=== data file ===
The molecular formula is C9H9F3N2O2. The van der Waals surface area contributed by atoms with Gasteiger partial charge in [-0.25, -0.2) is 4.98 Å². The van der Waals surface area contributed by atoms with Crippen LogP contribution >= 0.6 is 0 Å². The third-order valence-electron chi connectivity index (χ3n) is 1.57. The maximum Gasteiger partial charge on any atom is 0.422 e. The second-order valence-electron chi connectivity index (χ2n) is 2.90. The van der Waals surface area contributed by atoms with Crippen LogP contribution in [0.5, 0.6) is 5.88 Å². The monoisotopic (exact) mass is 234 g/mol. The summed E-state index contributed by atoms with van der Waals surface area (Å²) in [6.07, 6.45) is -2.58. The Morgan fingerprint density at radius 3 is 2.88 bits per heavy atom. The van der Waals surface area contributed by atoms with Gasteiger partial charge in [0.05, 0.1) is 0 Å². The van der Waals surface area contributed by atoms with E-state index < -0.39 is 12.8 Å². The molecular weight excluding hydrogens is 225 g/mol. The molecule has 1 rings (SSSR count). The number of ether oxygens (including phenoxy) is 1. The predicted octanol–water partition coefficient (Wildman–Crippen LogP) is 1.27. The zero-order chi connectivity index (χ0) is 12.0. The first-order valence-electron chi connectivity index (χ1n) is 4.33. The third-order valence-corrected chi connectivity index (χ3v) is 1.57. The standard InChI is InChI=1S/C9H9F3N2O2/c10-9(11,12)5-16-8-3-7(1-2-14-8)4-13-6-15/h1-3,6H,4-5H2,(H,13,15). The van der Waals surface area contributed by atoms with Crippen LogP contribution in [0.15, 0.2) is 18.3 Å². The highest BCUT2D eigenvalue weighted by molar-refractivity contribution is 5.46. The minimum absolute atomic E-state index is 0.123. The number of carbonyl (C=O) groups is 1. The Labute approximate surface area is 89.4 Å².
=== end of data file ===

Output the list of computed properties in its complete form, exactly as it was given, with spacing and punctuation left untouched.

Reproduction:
The molecular formula is C9H9F3N2O2. The van der Waals surface area contributed by atoms with Gasteiger partial charge in [-0.25, -0.2) is 4.98 Å². The van der Waals surface area contributed by atoms with Crippen LogP contribution >= 0.6 is 0 Å². The third-order valence-electron chi connectivity index (χ3n) is 1.57. The maximum Gasteiger partial charge on any atom is 0.422 e. The second-order valence-electron chi connectivity index (χ2n) is 2.90. The van der Waals surface area contributed by atoms with Crippen LogP contribution in [0.5, 0.6) is 5.88 Å². The monoisotopic (exact) mass is 234 g/mol. The summed E-state index contributed by atoms with van der Waals surface area (Å²) in [6.07, 6.45) is -2.58. The Morgan fingerprint density at radius 3 is 2.88 bits per heavy atom. The van der Waals surface area contributed by atoms with Gasteiger partial charge in [0.05, 0.1) is 0 Å². The van der Waals surface area contributed by atoms with E-state index < -0.39 is 12.8 Å². The molecular weight excluding hydrogens is 225 g/mol. The molecule has 1 rings (SSSR count). The number of ether oxygens (including phenoxy) is 1. The predicted octanol–water partition coefficient (Wildman–Crippen LogP) is 1.27. The zero-order chi connectivity index (χ0) is 12.0. The first-order valence-electron chi connectivity index (χ1n) is 4.33. The third-order valence-corrected chi connectivity index (χ3v) is 1.57. The standard InChI is InChI=1S/C9H9F3N2O2/c10-9(11,12)5-16-8-3-7(1-2-14-8)4-13-6-15/h1-3,6H,4-5H2,(H,13,15). The van der Waals surface area contributed by atoms with Crippen LogP contribution in [0.15, 0.2) is 18.3 Å². The highest BCUT2D eigenvalue weighted by molar-refractivity contribution is 5.46. The minimum absolute atomic E-state index is 0.123. The number of carbonyl (C=O) groups is 1. The Labute approximate surface area is 89.4 Å².